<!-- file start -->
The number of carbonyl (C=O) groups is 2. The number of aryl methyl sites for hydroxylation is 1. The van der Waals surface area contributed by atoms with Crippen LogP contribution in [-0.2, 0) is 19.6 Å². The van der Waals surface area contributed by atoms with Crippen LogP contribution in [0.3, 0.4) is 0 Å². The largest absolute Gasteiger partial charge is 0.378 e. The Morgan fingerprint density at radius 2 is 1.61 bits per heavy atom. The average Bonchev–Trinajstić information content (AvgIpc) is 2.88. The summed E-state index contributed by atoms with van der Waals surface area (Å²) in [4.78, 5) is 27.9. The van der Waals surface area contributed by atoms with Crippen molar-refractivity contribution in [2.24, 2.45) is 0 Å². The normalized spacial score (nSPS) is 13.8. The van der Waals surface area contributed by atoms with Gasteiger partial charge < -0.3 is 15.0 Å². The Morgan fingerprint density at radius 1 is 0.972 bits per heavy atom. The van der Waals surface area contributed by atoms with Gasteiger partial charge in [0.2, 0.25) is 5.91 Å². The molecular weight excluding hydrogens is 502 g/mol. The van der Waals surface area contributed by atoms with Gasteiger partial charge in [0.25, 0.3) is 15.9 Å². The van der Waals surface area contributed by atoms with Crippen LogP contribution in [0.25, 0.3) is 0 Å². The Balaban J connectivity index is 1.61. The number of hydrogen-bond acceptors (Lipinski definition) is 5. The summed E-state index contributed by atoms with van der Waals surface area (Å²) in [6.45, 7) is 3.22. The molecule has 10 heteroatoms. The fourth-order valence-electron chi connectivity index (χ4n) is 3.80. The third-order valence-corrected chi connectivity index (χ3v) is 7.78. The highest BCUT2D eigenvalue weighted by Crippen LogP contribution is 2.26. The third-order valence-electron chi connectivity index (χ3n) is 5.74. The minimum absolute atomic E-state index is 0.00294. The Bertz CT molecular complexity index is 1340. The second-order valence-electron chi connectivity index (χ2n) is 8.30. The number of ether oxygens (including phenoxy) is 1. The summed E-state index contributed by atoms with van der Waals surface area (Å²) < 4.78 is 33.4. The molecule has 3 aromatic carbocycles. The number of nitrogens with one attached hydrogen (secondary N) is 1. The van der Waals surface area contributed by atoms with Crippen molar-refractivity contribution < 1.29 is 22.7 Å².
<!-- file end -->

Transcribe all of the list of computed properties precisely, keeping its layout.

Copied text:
The number of carbonyl (C=O) groups is 2. The number of aryl methyl sites for hydroxylation is 1. The van der Waals surface area contributed by atoms with Crippen LogP contribution in [-0.2, 0) is 19.6 Å². The van der Waals surface area contributed by atoms with Crippen LogP contribution in [0.3, 0.4) is 0 Å². The largest absolute Gasteiger partial charge is 0.378 e. The Morgan fingerprint density at radius 2 is 1.61 bits per heavy atom. The average Bonchev–Trinajstić information content (AvgIpc) is 2.88. The summed E-state index contributed by atoms with van der Waals surface area (Å²) in [4.78, 5) is 27.9. The van der Waals surface area contributed by atoms with Crippen molar-refractivity contribution in [2.24, 2.45) is 0 Å². The normalized spacial score (nSPS) is 13.8. The van der Waals surface area contributed by atoms with Gasteiger partial charge < -0.3 is 15.0 Å². The Morgan fingerprint density at radius 1 is 0.972 bits per heavy atom. The van der Waals surface area contributed by atoms with Gasteiger partial charge in [0.2, 0.25) is 5.91 Å². The molecular weight excluding hydrogens is 502 g/mol. The van der Waals surface area contributed by atoms with Gasteiger partial charge in [0.25, 0.3) is 15.9 Å². The van der Waals surface area contributed by atoms with Crippen LogP contribution in [0.25, 0.3) is 0 Å². The Balaban J connectivity index is 1.61. The number of hydrogen-bond acceptors (Lipinski definition) is 5. The summed E-state index contributed by atoms with van der Waals surface area (Å²) in [6.45, 7) is 3.22. The molecule has 10 heteroatoms. The fourth-order valence-electron chi connectivity index (χ4n) is 3.80. The third-order valence-corrected chi connectivity index (χ3v) is 7.78. The highest BCUT2D eigenvalue weighted by Crippen LogP contribution is 2.26. The third-order valence-electron chi connectivity index (χ3n) is 5.74. The minimum absolute atomic E-state index is 0.00294. The Bertz CT molecular complexity index is 1340. The second-order valence-electron chi connectivity index (χ2n) is 8.30. The number of ether oxygens (including phenoxy) is 1. The summed E-state index contributed by atoms with van der Waals surface area (Å²) < 4.78 is 33.4. The molecule has 3 aromatic carbocycles. The number of nitrogens with one attached hydrogen (secondary N) is 1. The van der Waals surface area contributed by atoms with Crippen molar-refractivity contribution < 1.29 is 22.7 Å².